debt financing necessary to
purchase the 49 per cent
stake.

“Bluewater wanted the
ability to pledge its shares
immediately, suggesting
financing was dependent on
the pledge of shares,” the
Government said, indicat-
ing that its 49 per cent stake
would be pledged as collat-
eral/security to the debt
financier.

Another significant dif-
ference between the Blue-
water and CWC deals was

ARCO SUPREMO INVESTMENT CORP.
(In Voluntary Liquidation)

Pursuant to the provisions of Section 137
(4) of the International Business Companies Act
2000 notice is hereby given that the above-named
company is in voluntary dissolution, commencing
22nd. March 2011. Articles of Dissolution have
been duly registered by the Registrar. Miss Jill
McKenzie, Brittany Investment Company Limited,
Bahamas Financial Centre, Shirley and Charlotte
Streets, P.O.Box N9346, Nassau, Bahamas is the

Liquidator.

All persons having claims against the above
named company are required on or before the
22nd. April 2011 to send all their names, addresses
and particulars of their debts and claims to the
Liquidator of the Company or, in default thereof,
they may be excluded from the benefit or any
distribution made before such debts are proved.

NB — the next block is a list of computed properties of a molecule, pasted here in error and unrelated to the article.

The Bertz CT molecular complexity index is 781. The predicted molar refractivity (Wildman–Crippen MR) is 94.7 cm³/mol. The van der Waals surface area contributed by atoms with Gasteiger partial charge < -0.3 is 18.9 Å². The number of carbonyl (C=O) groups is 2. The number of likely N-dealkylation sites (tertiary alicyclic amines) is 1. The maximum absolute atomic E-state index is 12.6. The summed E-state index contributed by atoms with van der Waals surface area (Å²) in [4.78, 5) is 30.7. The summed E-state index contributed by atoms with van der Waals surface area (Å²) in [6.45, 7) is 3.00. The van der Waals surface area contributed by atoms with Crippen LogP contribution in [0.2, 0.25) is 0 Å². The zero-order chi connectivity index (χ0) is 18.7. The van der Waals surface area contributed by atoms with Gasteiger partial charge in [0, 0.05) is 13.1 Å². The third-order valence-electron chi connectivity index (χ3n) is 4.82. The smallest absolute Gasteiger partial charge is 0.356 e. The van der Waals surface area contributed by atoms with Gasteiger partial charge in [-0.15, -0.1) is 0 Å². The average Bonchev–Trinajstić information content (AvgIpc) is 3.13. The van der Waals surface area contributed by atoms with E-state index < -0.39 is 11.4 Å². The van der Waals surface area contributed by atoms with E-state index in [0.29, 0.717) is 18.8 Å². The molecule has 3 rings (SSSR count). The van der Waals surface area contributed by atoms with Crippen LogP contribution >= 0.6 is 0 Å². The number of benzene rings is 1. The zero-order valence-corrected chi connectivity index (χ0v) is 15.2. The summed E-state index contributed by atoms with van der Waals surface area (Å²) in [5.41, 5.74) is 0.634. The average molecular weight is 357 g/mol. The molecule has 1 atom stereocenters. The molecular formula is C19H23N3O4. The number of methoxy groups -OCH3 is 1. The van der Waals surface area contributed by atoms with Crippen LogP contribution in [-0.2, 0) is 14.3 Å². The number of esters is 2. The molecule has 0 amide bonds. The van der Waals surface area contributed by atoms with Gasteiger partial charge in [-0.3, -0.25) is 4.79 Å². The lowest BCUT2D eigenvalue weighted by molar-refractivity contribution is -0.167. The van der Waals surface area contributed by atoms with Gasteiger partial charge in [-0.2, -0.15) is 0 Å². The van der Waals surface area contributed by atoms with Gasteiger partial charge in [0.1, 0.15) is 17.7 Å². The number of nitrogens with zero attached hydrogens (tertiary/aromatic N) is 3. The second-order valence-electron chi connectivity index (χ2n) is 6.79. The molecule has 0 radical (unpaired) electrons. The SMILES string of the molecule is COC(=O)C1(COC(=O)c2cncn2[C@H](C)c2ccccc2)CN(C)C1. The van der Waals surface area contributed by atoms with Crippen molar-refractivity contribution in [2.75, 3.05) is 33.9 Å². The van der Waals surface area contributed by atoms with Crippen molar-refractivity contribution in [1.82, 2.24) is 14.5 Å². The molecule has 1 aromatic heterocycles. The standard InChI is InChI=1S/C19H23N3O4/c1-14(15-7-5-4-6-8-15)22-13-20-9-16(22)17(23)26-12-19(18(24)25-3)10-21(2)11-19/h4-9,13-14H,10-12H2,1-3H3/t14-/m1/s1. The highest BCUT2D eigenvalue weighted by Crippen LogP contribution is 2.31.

Dated this 22nd. March, 2011

Jill McKenzie
Liquidator

CROSS RIVER ROAD CORP.
(In Voluntary Liquidation)

Pursuant to the provisions of Section 137
(4) of the International Business Companies Act
2000 notice is hereby given that the above-named
company is in voluntary dissolution, commencing
22nd. March 2011. Articles of Dissolution have
been duly registered by the Registrar. Miss Jill
McKenzie, Brittany Investment Company Limited,
Bahamas Financial Centre, Shirley and Charlotte
Streets, P.O.Box N9346, Nassau, Bahamas is the

Liquidator.

All persons having claims against the above
named company are required on or before the
22nd. April 2011 to send all their names, addresses
and particulars of their debts and claims to the
Liquidator of the Company or, in default thereof,
they may be excluded from the benefit or any
distribution made before such debts are proved.

Dated this 22nd. March, 2011

Jill McKenzie
Liquidator

the treatment of the exist-
ing defined benefit pension
scheme for BTC employees.
Opposition leader Perry
Christie told a January 2011
PLP rally in Grand Bahama
that he found the Govern-
ment’s decision to fund the
existing pension plan deficit
with $39 million from a
Feeder Trust as particularly
“repugnant”, yet under the
Bluewater deal his adminis-
tration agreed to do exactly
that and fill in the hole.

And, in addition, Bluewa-
ter wanted to ‘freeze’ and
shut down the existing BTC
pension plan “as soon as
possible after completion so
no new benefits would
accrue”, with all the employ-
ees instead thrown into a
new defined contribution
scheme.

Pension

Under the CWC deal, the
existing defined benefit pen-
sion plan will only be closed
to new members. It will
remain in existence, with a
privatised BTC contributing
10 per cent of pensionable
salaries per annum, and pay-
ing the administration costs.

James Smith, the former
minister of state for finance
in the Christie administra-
tion, who had ultimate
responsibility for the pri-
valisation process, previ-
ously counselled caution
when it came to comparing
the Bluewater and CWC
deals, warning that it was